My rating: 4 of 5 stars
Dan Roberts takes up a developer job at the upcoming social network Former.ly, a network that releases posts from its users upon their deaths. Plagued with bad code, financial troubles and twitchy founders, things take a turn for the worse when a journalist and an ex-staff turn up dead after a big announcement. There's some shady business going on and the longer Dan stays, the harder it is for him to leave without dire repercussions.
Cobain showcases a truly toxic start-up culture in Former.ly. John Mayers, one of the founders, tells Dan upfront that the job will kill his social life and ruin his relationships, also ending the job interview on a weirdly threatening note, saying they need full commitment, and once they're in there's no turning back. Both bosses are extremely erratic, the company runs on unpaid overtime instead of hiring enough staff, and pay is low but with the promise of payment in stocks. And yet, if you think about it, much of this has been normalised in our current capitalistic work culture, where people are encouraged to put their jobs and work commitments above their families and relationships.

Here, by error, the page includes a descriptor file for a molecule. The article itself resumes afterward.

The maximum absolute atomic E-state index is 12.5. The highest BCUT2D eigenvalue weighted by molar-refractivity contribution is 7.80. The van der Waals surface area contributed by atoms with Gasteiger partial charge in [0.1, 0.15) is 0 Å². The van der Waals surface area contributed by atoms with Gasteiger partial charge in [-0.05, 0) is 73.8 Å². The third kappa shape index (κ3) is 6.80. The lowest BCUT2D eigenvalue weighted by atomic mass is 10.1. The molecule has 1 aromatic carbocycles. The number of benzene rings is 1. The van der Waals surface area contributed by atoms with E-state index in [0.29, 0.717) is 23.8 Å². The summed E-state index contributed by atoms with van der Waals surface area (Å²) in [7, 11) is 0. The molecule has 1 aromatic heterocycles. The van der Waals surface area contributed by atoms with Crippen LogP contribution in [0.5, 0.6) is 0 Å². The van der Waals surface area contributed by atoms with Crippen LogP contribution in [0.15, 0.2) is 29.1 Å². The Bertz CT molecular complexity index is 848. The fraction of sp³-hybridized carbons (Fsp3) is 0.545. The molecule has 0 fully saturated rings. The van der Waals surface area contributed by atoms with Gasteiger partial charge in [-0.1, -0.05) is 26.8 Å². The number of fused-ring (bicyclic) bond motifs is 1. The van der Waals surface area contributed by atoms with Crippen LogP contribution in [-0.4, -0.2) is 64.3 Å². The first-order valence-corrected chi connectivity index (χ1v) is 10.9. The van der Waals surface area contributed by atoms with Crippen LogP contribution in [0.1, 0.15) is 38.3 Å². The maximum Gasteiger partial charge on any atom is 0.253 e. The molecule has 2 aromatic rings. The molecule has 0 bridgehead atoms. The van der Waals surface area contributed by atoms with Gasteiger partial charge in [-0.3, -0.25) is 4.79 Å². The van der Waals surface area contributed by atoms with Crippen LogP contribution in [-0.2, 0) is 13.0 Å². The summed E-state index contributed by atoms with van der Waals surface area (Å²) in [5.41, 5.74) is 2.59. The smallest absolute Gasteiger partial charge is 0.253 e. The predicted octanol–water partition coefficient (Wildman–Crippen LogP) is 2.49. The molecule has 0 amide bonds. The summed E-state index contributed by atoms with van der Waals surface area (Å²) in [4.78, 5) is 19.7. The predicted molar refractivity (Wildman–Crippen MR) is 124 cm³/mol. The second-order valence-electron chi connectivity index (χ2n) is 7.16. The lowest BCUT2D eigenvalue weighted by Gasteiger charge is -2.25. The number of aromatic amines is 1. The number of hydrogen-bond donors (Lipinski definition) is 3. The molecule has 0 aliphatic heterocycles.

What fascinated me most was the warped social fabric woven around Dan and his colleagues, one that encompasses all their lives and pulls them all into a little silo that's disconnected from the real world. And that's also another question the text grapples with: what lengths would someone take to protect their money and reputation? And if the company is all they have left, what would they do to protect it, even over others' lives?
Overall, Former.ly: The Rise and Fall of a Social Network is a really interesting read.
Note: I received a digital ARC of this book from the author. Opinions expressed in this review are completely my own.
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